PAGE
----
Before each individual’s claim can be settled, some process will have to be set up to determine each claim’s validity, he says. Presided over by a single judge, the local Bankruptcy Court would ill-equipped to add that burden to its already full case load.
A more likely outcome would be for the Diocese or claimants or both to ask Rochester Bankruptcy Judge Paul Warren to lift the stay on other court actions to allow already filed and future cases to proceed in local state courts.
How matters play out from there will depend on how many claims are filed in coming months and what resources the Diocese has to satisfy them.
The Diocese anticipates that many more claims will be asserted before the (Child Victim Act) window closes, Condon states in court papers.
“It could be 100; it could be 150; it could be 1,000,” Lustig says.
He suspects the Diocese’s ultimate aim would be to cap payouts to valid claimants at the $100,000 figure it has already agreed to pay in the 19 recent cases it has settled so far. But whether that would be an achievable goal will depend on the final number of claims settled and what the Diocese can afford to pay without endangering ongoing operations of parishes, schools and charitable arms like the Rochester-based Catholic Family Services.
If it agrees to pay 100 claimants $100,000 apiece, the Diocese would owe $10 million. In court papers, it lists an estimate of its assets as falling somewhere between $50 million and $100 million.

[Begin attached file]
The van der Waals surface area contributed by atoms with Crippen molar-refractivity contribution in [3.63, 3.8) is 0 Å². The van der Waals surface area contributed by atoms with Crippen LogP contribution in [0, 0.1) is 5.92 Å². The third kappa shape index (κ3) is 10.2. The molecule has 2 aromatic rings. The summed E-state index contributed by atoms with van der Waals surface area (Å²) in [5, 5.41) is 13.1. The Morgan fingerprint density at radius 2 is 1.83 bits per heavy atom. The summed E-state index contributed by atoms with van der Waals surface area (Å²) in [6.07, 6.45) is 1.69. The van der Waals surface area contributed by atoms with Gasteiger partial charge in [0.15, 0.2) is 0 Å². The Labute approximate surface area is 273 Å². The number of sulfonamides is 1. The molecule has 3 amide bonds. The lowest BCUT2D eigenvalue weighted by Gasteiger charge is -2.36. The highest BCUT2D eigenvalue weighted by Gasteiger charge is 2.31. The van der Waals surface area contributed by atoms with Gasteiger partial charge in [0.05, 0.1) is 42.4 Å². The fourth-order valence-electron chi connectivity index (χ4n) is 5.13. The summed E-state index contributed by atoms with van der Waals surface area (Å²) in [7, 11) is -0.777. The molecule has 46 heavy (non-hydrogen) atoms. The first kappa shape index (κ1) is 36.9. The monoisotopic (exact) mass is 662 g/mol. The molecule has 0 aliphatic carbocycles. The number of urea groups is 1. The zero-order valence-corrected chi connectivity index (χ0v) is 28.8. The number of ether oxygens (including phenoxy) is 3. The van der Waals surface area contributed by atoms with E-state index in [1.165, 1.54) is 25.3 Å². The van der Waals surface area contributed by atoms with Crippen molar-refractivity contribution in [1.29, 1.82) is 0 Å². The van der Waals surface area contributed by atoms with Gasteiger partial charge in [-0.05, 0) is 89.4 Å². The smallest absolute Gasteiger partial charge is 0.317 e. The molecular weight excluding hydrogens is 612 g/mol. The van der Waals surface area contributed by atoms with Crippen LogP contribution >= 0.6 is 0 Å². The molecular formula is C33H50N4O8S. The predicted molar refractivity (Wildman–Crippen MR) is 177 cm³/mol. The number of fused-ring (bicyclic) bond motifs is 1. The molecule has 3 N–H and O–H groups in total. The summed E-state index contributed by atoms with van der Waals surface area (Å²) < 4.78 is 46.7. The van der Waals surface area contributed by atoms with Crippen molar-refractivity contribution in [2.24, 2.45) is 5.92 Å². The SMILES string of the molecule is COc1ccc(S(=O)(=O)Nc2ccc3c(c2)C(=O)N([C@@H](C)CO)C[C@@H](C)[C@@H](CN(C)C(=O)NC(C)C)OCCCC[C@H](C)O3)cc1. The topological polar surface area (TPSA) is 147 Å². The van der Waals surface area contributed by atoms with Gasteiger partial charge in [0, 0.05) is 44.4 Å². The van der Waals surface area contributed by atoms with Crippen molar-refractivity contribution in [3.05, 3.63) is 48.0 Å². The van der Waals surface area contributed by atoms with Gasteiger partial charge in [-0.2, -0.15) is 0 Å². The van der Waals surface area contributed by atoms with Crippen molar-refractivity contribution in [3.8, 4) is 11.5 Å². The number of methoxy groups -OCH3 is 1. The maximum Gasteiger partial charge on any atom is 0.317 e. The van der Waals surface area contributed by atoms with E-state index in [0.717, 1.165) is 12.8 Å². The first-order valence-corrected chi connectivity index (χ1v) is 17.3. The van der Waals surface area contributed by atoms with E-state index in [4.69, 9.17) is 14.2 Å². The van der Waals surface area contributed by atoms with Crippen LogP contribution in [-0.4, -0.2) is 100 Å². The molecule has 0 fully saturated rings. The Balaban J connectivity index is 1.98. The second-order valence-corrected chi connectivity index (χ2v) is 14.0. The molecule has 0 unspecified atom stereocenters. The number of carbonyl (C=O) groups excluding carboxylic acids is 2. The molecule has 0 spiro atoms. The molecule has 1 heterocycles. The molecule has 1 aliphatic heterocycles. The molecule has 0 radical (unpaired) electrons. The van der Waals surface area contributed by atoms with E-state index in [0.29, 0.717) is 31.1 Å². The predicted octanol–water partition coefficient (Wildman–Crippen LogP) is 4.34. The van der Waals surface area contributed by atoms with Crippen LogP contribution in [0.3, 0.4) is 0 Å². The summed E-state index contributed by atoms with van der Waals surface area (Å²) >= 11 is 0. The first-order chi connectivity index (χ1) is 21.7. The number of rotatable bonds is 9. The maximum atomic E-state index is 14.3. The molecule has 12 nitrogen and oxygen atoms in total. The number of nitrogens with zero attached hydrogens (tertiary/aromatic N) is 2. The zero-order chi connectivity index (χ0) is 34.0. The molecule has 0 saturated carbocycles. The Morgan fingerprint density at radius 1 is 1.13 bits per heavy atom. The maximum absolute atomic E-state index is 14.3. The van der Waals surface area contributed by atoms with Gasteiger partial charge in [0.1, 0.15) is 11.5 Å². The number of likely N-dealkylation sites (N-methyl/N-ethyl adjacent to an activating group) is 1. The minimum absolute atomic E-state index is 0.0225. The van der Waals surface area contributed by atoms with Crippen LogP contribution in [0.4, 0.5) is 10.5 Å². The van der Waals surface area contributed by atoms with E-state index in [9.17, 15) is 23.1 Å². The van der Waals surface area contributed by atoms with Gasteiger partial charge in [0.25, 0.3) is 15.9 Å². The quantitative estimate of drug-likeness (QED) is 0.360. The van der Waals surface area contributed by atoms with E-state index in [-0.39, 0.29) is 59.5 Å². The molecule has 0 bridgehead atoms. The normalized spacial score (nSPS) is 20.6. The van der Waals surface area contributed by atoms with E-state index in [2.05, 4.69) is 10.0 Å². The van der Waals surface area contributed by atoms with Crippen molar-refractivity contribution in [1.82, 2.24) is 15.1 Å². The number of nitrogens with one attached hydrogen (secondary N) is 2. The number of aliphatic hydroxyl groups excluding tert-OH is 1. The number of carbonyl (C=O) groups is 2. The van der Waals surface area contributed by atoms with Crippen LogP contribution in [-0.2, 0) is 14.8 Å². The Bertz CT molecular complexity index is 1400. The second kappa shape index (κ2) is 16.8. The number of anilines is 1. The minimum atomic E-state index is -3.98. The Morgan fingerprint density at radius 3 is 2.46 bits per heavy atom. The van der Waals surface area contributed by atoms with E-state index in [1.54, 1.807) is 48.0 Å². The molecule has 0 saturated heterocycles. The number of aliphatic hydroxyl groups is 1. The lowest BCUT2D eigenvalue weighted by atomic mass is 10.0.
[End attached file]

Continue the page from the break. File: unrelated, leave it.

Catholic organizations in Monroe and 11 other area counties, stretching from Rochester’s immediate environs into the Southern Tier fall under the Rochester Diocese’s umbrella. Court filings it has so far made give only partial picture of its finances. Its 2018 revenues were $24.3 million, and income in the first half of 2019 was $21.9 million. Filings do not detail what expenses or outlays the Diocese expects that income to cover, estimate how much it might be able to pay out to settle claims or say whether it would expect to pay lump sums or amortize payments.
“The Diocese anticipates that over the next month its income will be sufficient to meet its operating expenses,” Condon states in court papers.Liability insurance might cover all or part of whatever amount the Diocese ultimately pays out, he adds. Diocese insurance policy limit for sexual misconduct is $2 million, inclusive of defense costs.
Immediate expenses the Diocese seeks court permission to cover include wages and benefits owed to its 86 regular employees and temporary workers. It states biweekly payroll amounts to some $190,000 plus some $6,100 a week paid to temporary workers. Health insurance for 55 workers covered by the Diocese’s group plan costs some $57,000 a month with the Diocese picking up approximately $43,000 of workers’ premium payments.
Whatever payments the Diocese ultimately agrees to make to aggrieved sex-abuse claimants, the church will not touch funds raised in charitable drives, Condon assures.
“Some faithful may believe that, going forward, their charitable gifts to any Catholic entity will be diverted from their intended purpose and used to satisfy the claims of the debtor’s creditors rather than to fund the ongoing ministries of the Church that benefit the faithful and their community,” he states in the filing. “The Debtor will use its best efforts to dispel this misconception by communicating openly and often about the Chapter 11 process. I respectfully submit the best way to alleviate any of these concerns is to emerge from Chapter 11 as soon as possible.”
Will Astor is Rochester Beacon senior writer.